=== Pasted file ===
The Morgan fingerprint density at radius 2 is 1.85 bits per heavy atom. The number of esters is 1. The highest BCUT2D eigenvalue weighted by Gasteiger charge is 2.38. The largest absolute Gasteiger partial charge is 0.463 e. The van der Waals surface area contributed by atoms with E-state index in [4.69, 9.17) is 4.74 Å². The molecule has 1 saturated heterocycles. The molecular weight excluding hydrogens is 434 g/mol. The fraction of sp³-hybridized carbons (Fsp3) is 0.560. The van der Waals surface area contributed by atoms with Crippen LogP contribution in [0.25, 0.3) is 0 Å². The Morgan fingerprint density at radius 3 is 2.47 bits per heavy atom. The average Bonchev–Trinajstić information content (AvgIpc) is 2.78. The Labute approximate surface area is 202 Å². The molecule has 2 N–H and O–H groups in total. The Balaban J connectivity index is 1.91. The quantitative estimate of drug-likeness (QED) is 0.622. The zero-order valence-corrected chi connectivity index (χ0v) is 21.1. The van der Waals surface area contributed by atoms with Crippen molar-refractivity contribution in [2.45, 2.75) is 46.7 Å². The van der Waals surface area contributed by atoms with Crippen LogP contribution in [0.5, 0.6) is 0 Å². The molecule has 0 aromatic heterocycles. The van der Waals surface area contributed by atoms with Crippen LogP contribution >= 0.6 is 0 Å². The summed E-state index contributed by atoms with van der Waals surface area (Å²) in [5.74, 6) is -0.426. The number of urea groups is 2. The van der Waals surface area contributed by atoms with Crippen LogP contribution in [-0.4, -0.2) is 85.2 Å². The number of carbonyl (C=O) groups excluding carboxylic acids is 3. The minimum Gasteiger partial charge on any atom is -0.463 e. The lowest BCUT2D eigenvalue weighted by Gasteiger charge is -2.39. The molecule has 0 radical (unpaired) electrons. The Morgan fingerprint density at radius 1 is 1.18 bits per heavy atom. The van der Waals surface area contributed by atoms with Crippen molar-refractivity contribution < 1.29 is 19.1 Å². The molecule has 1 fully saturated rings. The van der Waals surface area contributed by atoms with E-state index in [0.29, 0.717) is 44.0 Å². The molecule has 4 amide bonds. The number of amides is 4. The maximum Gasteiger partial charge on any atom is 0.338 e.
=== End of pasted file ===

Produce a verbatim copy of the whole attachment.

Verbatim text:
The Morgan fingerprint density at radius 2 is 1.85 bits per heavy atom. The number of esters is 1. The highest BCUT2D eigenvalue weighted by Gasteiger charge is 2.38. The largest absolute Gasteiger partial charge is 0.463 e. The van der Waals surface area contributed by atoms with E-state index in [4.69, 9.17) is 4.74 Å². The molecule has 1 saturated heterocycles. The molecular weight excluding hydrogens is 434 g/mol. The fraction of sp³-hybridized carbons (Fsp3) is 0.560. The van der Waals surface area contributed by atoms with Crippen LogP contribution in [0.25, 0.3) is 0 Å². The Morgan fingerprint density at radius 3 is 2.47 bits per heavy atom. The average Bonchev–Trinajstić information content (AvgIpc) is 2.78. The Labute approximate surface area is 202 Å². The molecule has 2 N–H and O–H groups in total. The Balaban J connectivity index is 1.91. The quantitative estimate of drug-likeness (QED) is 0.622. The zero-order valence-corrected chi connectivity index (χ0v) is 21.1. The van der Waals surface area contributed by atoms with Crippen molar-refractivity contribution in [2.45, 2.75) is 46.7 Å². The van der Waals surface area contributed by atoms with Crippen LogP contribution in [0.5, 0.6) is 0 Å². The molecule has 0 aromatic heterocycles. The van der Waals surface area contributed by atoms with Crippen LogP contribution >= 0.6 is 0 Å². The summed E-state index contributed by atoms with van der Waals surface area (Å²) in [5.74, 6) is -0.426. The number of urea groups is 2. The van der Waals surface area contributed by atoms with Crippen LogP contribution in [-0.4, -0.2) is 85.2 Å². The number of carbonyl (C=O) groups excluding carboxylic acids is 3. The minimum Gasteiger partial charge on any atom is -0.463 e. The lowest BCUT2D eigenvalue weighted by Gasteiger charge is -2.39. The molecule has 0 radical (unpaired) electrons. The Morgan fingerprint density at radius 1 is 1.18 bits per heavy atom. The van der Waals surface area contributed by atoms with Crippen molar-refractivity contribution < 1.29 is 19.1 Å². The molecule has 1 fully saturated rings. The van der Waals surface area contributed by atoms with E-state index in [0.29, 0.717) is 44.0 Å². The molecule has 4 amide bonds. The number of amides is 4. The maximum Gasteiger partial charge on any atom is 0.338 e.